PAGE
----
I would like some reference about this infinitely nested radical expansion for all real numbers between $0$ and $2$.

I'll use a shorthand for this expansion, as a string of signs, $+$ or $-$, with infinite periods denoted by brackets.

$$2=\sqrt{2 + \sqrt{2 + \sqrt{2 + \dots}}}=(+)$$

$$1=\sqrt{2 - \sqrt{2 - \sqrt{2 - \dots}}}=(-)$$

$$0=\sqrt{2 - \sqrt{2 + \sqrt{2 + \dots}}}=-(+)$$

$$\phi=\sqrt{2 + \sqrt{2 - \sqrt{2 + \sqrt{2 - \dots}}}}=(+-)$$

$$\frac{1}{\phi}=\sqrt{2 - \sqrt{2 + \sqrt{2 - \sqrt{2 + \dots}}}}=(-+)$$

In general, the expansion can be found by a very easy algorithm:

- take any number in $(0,2)$, square it
- if the result $>2$ write $+$, if the result $<2$ write $-$
- subtract $2$ from the result, square, repeat

If on some step we get $2$ exactly, we just write $(+)$ and the expansion is finished.

Examples:

$$\pi-2=--+-++-+-+++++++-+-+---------+-+--+--+--+++---++++ \dots=1.141592653589793 \dots$$

Basically, $50$ terms of our expansion gave only $15$ correct decimal digits for $\pi$. But considering the expansion can be coded as binary, it's not so bad.

The convergence plot, and two binary plots for this $50$ terms can be seen below:

$$e-1=+-----+++-++-+---++-++++-+---++-+++-++++-++++---++ \dots=1.71828182845905 \dots$$

Do you know any reference about this expansion? Can every real number between $0$ and $2$ be expanded this way?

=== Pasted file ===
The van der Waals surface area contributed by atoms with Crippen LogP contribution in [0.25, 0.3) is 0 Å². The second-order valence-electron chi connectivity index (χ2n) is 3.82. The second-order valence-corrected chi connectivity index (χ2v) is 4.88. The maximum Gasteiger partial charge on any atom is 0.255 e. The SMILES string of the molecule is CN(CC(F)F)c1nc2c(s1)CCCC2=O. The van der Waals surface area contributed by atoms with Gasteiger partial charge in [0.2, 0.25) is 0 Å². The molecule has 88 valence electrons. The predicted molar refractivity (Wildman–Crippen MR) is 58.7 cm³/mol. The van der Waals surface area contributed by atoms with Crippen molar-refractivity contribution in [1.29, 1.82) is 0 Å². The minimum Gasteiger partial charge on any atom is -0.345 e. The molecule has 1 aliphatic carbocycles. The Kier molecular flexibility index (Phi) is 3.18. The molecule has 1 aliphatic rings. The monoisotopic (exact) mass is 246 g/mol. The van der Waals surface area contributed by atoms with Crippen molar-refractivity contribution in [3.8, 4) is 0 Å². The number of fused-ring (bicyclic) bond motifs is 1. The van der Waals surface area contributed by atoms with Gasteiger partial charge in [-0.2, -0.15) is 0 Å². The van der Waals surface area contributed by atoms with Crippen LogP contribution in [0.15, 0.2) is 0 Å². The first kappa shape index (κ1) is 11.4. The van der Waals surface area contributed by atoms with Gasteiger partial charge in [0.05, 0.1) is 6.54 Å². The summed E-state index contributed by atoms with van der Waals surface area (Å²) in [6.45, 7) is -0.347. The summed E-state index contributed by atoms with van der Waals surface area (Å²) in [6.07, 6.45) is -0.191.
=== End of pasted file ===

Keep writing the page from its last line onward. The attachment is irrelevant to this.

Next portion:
Is number $2$ special in this case, or can we make a similar expansion using some other number (and other power for the root)?

**Edit**

Now that I think about it, we can use the general expansion for $x \in [0,a]$:

$$x=\left(a \pm \left(a \pm \left(a \pm \dots \right)^p \right)^p \right)^p$$

$$a=2^{\frac{p}{1-p}}$$

For example:

$$\frac{1}{4}=\left(\frac{1}{4} + \left(\frac{1}{4} + \left(\frac{1}{4} + \dots \right)^2 \right)^2 \right)^2$$

$$\frac{3}{4}-\frac{\sqrt{2}}{2}=\left(\frac{1}{4} - \left(\frac{1}{4} - \left(\frac{1}{4} - \dots \right)^2 \right)^2 \right)^2$$

etc.

However, this case $p=2,~~~a=\frac{1}{4}$ is not just a random example, it's the only rational expansion of this kind. So I would say it's more important than the titular root expansion.

**Edit**

An interesting article that connects the nested roots of this kind to Chebyshev polynomials: http://www.sciencedirect.com/science/article/pii/S0022247X12003344